Atlantic Aviation came to this year’s NBAA show with an expanded exhibit and confidence in the future of the company’s 72 U.S. FBOs at 67 locations (some airports have multiple facilities).
“We’re putting the final touches on the total integration of all the FBOs we bought in the last 36 months,” said Atlantic CEO Lou Pepper. All Atlantic facilities, except some Aero Services bases in Alaska, have been rebranded under the Atlantic umbrella. “The Alaska clientele are familiar with that name,” he said, “so we decided not to disrupt that applecart.”
The past year, Pepper said, “has been extremely trying for the whole industry. But we feel like we have more than our share of the best locations, and there are still opportunities out there.” Atlantic is interested in continuing to expand, but the recession hasn’t caused FBO owners to lower their prices. “A lot of times owners don’t want to let go at this new shift in value,” he said. “They remember the days when [their FBO] was worth more, and this hasn’t created the boom of buying that one would think.”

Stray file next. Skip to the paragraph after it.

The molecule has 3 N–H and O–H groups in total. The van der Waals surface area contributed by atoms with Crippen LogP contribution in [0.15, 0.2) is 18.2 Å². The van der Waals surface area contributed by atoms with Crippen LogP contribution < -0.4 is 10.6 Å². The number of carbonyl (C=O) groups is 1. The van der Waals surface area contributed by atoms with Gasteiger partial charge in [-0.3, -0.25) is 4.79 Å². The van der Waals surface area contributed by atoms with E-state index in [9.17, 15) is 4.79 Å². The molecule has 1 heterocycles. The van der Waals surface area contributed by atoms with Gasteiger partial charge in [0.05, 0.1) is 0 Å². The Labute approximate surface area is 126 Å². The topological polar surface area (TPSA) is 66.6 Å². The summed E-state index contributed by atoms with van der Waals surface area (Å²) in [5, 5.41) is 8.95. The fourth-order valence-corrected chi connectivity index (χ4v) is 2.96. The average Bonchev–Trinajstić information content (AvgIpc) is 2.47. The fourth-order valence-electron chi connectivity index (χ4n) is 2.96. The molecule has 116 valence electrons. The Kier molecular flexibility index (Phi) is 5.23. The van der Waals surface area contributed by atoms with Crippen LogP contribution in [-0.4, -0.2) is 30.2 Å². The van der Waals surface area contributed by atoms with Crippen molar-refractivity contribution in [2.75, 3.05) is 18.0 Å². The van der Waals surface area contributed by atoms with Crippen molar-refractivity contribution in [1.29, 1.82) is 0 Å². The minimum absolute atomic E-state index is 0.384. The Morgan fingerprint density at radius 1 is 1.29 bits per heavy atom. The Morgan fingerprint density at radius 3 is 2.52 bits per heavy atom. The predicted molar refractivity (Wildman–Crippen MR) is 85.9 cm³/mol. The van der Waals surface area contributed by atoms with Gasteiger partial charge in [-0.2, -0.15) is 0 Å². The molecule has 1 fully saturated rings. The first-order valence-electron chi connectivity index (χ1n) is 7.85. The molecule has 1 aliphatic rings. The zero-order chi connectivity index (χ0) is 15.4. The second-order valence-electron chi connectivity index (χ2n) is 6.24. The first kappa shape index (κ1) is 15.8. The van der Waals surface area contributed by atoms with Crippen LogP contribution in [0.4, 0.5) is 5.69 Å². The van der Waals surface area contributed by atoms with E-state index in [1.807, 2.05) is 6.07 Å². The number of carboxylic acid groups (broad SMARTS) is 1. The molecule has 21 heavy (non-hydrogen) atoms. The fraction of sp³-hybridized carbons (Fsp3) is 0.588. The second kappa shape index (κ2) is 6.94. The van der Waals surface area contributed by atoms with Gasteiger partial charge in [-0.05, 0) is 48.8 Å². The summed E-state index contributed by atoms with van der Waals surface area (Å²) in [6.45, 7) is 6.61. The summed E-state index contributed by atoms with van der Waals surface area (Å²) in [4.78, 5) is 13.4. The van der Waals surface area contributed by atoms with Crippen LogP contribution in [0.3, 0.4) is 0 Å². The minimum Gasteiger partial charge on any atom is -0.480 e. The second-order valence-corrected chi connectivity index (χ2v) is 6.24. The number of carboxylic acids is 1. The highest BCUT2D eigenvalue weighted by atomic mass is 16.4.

The Atlantic Aviation chain has FBOs only in the U.S., but may someday expand to other countries. “We remain keen on buying quality and adding to our chain strategically,” Pepper said.
Atlantic has spent millions over the last three years on renovations and has more to come. “We haven’t slowed down one bit in capital expenditures,” he said, “improving facilities, ramps, interiors. We just can’t afford to not continue to capitalize our business. There’s been no slowdown there whatsoever.”
Pepper remains optimistic about the FBO business. “It has been under great pressure,” he said. “We’ve come through great challenges, but the business is still sound and viable. We’re well positioned, with the right locations and the right business model to take advantage of the continued viability of our industry.”